Stigmella epicosma is the first species of the family Nepticulidae recorded from the coastal desert of northernmost Chile, and it is the second species of Stigmella recorded from Chile. The only species of Stigmella previously known from Chile is Stigmella rudis Puplesis & Robinson, described from the Osorno Region, which is approximately 3,000 km south of Arica (Puplesis & Robinson 2000).

Stigmella epicosma was originally described from Lima, Peru, approximately 1,350 km north of Arica, and was for a long time known only from the type locality. Subsequently, Puplesis & Robinson (2000) added new distribution records from Arequipa, Peru, located about 400 km north of Arica. Thus, the new distribution records provided considerably expand the geographic distribution of this species southward.

The leafmining habit of the larvae of S. epicosma agrees with the predominant habit of nepticulid larvae (Davis 1998). Previously only two other genera of Asteraceae had been mentioned as host plants for larvae of two other species of Neotropical Nepticulidae (Bourquin 1962, Santos et al 2008). Thus, T. cacalioides is not only the first host plant known for S. epicosma, it is the first report of the genus Trixis as a host for any Neotropical nepticulid larva.

The Neotropical genus Trixis comprises 37 species of shrubs, subshrubs and herbs, and is represented by 21 species in South America (Katinas 1996). Trixis cacalioides is a native shrub growing in the coastal valleys of northern Chile (Zöllner 1976), and it is also distributed in Argentina, Bolivia and Peru (Katinas 1996). Further collecting will be necessary to determine if the range of this moth also extends into those areas.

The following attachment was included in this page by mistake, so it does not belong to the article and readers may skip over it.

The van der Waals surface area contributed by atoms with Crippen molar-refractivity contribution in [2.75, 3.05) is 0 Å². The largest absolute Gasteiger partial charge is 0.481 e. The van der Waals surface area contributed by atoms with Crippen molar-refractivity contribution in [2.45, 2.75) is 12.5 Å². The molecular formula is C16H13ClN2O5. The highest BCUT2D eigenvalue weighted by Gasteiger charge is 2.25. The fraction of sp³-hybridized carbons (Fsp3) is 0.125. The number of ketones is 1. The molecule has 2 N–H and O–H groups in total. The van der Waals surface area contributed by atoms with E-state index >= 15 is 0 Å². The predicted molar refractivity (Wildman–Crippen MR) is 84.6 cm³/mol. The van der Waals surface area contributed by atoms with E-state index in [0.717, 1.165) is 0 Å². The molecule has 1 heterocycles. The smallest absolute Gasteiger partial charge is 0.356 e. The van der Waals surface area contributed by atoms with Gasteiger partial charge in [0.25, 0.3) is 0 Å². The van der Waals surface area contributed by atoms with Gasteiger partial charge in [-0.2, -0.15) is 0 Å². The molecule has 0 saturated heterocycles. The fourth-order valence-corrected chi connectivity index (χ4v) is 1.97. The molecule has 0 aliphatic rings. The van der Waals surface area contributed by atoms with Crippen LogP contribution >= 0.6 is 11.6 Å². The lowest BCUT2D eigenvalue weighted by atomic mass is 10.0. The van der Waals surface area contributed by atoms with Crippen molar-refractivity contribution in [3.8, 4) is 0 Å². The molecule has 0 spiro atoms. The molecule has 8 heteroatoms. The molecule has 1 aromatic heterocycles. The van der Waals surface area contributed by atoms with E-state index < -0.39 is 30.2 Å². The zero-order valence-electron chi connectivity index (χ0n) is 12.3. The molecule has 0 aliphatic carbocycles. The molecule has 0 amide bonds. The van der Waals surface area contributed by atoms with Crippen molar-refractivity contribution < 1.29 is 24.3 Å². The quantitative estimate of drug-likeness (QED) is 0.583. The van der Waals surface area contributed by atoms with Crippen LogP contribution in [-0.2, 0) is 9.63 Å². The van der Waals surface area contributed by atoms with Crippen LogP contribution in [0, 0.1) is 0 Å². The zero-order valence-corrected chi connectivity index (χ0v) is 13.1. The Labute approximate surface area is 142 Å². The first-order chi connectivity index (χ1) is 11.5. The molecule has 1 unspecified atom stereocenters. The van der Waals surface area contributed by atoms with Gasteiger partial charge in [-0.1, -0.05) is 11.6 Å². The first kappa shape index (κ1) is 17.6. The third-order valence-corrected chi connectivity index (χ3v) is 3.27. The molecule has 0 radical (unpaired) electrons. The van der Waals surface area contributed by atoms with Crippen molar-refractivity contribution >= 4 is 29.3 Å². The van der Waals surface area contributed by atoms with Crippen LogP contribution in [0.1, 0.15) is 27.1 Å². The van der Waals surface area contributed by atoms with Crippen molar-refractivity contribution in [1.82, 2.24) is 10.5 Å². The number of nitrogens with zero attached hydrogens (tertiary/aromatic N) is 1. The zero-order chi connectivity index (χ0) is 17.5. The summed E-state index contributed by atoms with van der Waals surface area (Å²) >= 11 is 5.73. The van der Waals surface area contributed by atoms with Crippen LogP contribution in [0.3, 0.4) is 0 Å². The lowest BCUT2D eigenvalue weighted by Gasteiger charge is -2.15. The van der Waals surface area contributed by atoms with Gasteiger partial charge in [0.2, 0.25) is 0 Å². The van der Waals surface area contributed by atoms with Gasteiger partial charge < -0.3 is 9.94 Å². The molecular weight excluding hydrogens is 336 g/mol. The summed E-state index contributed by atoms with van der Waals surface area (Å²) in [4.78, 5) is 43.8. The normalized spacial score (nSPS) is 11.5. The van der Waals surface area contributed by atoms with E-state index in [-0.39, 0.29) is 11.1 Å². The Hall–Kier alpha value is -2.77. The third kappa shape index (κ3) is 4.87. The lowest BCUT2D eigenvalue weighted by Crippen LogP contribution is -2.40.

Material examined. CHILE. Arica. One B&, Chaca, Arica, Chile, August 2007, H A Vargas coll., reared from larva collected from Trixis cacalioides; one @&, Azapa, Arica, Chile, December 2007, H A Vargas coll., reared from larva collected from Trixis cacalioides (MNNC).

Acknowledgments

To Dr Jonas R. Stonis (formerly Rimantas Puplesis), Department of Zoology, Vilnus Pedagogical University Lithuania, for kindly sending pertinent literature; and to an anonymous referee for kind suggestions on a preliminary version. This study was supported by Dirección de Investigación y Extensión Académica, Universidad de Tarapacá, project DIEXA-UTA 9710-08.

Received 01 September 2009 and accepted 20 October 2009

Edited by Marcelo Duarte - MZ/USP

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  • Correspondence:

    Héctor A Vargas,
    Depto de Recursos Ambientales,
    Facultad de Ciencias Agronómicas,
    Univ de Tarapacá, Casilla 6-D,
    Arica, Chile;
  • Publication Dates

    • Publication in this collection
      14 Mar 2011
    • Date of issue
      Feb 2011

    History

    • Accepted
      20 Oct 2009
    • Received
      01 Sept 2009
    Sociedade Entomológica do Brasil Sociedade Entomológica do Brasil, R. Harry Prochet, 55, 86047-040 Londrina PR Brasil, Tel.: (55 43) 3342 3987 - Londrina - PR - Brazil